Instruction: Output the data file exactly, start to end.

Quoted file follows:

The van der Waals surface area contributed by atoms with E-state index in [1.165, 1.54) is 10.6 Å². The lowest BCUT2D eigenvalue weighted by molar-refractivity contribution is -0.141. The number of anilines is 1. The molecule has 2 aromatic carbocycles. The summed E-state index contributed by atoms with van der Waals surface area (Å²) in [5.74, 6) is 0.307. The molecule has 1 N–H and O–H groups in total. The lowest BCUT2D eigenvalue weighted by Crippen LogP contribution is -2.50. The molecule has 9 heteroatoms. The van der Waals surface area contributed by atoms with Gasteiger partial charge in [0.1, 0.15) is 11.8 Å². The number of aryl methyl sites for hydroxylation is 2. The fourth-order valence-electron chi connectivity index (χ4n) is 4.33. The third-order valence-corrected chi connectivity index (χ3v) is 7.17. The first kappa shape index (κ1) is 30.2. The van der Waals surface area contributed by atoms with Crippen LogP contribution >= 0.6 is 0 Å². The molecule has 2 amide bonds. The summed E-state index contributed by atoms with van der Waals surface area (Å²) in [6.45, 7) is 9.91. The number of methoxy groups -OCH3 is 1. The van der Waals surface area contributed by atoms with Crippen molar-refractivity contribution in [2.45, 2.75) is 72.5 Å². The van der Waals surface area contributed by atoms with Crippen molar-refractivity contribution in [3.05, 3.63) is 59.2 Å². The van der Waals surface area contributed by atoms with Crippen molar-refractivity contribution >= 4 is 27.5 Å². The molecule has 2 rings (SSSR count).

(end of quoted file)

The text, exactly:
The van der Waals surface area contributed by atoms with E-state index in [1.165, 1.54) is 10.6 Å². The lowest BCUT2D eigenvalue weighted by molar-refractivity contribution is -0.141. The number of anilines is 1. The molecule has 2 aromatic carbocycles. The summed E-state index contributed by atoms with van der Waals surface area (Å²) in [5.74, 6) is 0.307. The molecule has 1 N–H and O–H groups in total. The lowest BCUT2D eigenvalue weighted by Crippen LogP contribution is -2.50. The molecule has 9 heteroatoms. The van der Waals surface area contributed by atoms with Gasteiger partial charge in [0.1, 0.15) is 11.8 Å². The number of aryl methyl sites for hydroxylation is 2. The fourth-order valence-electron chi connectivity index (χ4n) is 4.33. The third-order valence-corrected chi connectivity index (χ3v) is 7.17. The first kappa shape index (κ1) is 30.2. The van der Waals surface area contributed by atoms with Crippen LogP contribution >= 0.6 is 0 Å². The molecule has 2 amide bonds. The summed E-state index contributed by atoms with van der Waals surface area (Å²) in [6.45, 7) is 9.91. The number of methoxy groups -OCH3 is 1. The van der Waals surface area contributed by atoms with Crippen molar-refractivity contribution in [2.45, 2.75) is 72.5 Å². The van der Waals surface area contributed by atoms with Crippen molar-refractivity contribution in [3.05, 3.63) is 59.2 Å². The van der Waals surface area contributed by atoms with Crippen molar-refractivity contribution >= 4 is 27.5 Å². The molecule has 2 rings (SSSR count).